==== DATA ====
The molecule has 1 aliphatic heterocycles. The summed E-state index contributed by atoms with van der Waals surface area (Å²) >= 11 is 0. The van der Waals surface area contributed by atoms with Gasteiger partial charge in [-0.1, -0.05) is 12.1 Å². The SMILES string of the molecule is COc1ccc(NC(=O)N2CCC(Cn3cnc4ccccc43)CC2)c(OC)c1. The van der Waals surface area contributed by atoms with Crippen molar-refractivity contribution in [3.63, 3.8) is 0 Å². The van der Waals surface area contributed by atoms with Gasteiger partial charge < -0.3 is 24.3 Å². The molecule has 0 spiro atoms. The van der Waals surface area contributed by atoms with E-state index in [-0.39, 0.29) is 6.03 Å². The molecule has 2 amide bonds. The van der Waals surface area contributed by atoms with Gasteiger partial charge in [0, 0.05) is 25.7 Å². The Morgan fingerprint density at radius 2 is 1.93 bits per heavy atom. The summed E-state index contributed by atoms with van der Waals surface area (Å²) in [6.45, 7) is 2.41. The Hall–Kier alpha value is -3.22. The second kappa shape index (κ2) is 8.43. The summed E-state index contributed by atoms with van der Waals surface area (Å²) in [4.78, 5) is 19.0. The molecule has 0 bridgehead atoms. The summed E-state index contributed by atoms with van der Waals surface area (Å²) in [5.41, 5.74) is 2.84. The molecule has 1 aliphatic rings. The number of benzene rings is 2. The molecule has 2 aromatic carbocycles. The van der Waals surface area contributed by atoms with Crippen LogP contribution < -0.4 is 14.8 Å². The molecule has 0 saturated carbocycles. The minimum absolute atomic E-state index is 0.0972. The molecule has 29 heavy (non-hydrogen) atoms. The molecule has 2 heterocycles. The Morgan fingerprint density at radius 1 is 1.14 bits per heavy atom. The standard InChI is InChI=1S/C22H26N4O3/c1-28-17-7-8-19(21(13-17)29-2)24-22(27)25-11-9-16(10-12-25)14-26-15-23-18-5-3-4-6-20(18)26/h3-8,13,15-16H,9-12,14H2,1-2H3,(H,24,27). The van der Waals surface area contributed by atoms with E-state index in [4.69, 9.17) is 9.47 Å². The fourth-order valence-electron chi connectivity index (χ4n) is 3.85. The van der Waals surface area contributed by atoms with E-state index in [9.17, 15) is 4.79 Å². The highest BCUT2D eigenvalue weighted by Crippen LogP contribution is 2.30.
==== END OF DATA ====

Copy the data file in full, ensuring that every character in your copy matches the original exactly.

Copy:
The molecule has 1 aliphatic heterocycles. The summed E-state index contributed by atoms with van der Waals surface area (Å²) >= 11 is 0. The van der Waals surface area contributed by atoms with Gasteiger partial charge in [-0.1, -0.05) is 12.1 Å². The SMILES string of the molecule is COc1ccc(NC(=O)N2CCC(Cn3cnc4ccccc43)CC2)c(OC)c1. The van der Waals surface area contributed by atoms with Crippen molar-refractivity contribution in [3.63, 3.8) is 0 Å². The van der Waals surface area contributed by atoms with Gasteiger partial charge < -0.3 is 24.3 Å². The molecule has 0 spiro atoms. The van der Waals surface area contributed by atoms with E-state index in [-0.39, 0.29) is 6.03 Å². The molecule has 2 amide bonds. The van der Waals surface area contributed by atoms with Gasteiger partial charge in [0, 0.05) is 25.7 Å². The Morgan fingerprint density at radius 2 is 1.93 bits per heavy atom. The summed E-state index contributed by atoms with van der Waals surface area (Å²) in [6.45, 7) is 2.41. The Hall–Kier alpha value is -3.22. The second kappa shape index (κ2) is 8.43. The summed E-state index contributed by atoms with van der Waals surface area (Å²) in [4.78, 5) is 19.0. The molecule has 0 bridgehead atoms. The summed E-state index contributed by atoms with van der Waals surface area (Å²) in [5.41, 5.74) is 2.84. The molecule has 1 aliphatic rings. The number of benzene rings is 2. The molecule has 2 aromatic carbocycles. The van der Waals surface area contributed by atoms with Crippen LogP contribution < -0.4 is 14.8 Å². The molecule has 0 saturated carbocycles. The minimum absolute atomic E-state index is 0.0972. The molecule has 29 heavy (non-hydrogen) atoms. The molecule has 2 heterocycles. The Morgan fingerprint density at radius 1 is 1.14 bits per heavy atom. The standard InChI is InChI=1S/C22H26N4O3/c1-28-17-7-8-19(21(13-17)29-2)24-22(27)25-11-9-16(10-12-25)14-26-15-23-18-5-3-4-6-20(18)26/h3-8,13,15-16H,9-12,14H2,1-2H3,(H,24,27). The van der Waals surface area contributed by atoms with E-state index in [4.69, 9.17) is 9.47 Å². The fourth-order valence-electron chi connectivity index (χ4n) is 3.85. The van der Waals surface area contributed by atoms with E-state index in [9.17, 15) is 4.79 Å². The highest BCUT2D eigenvalue weighted by Crippen LogP contribution is 2.30.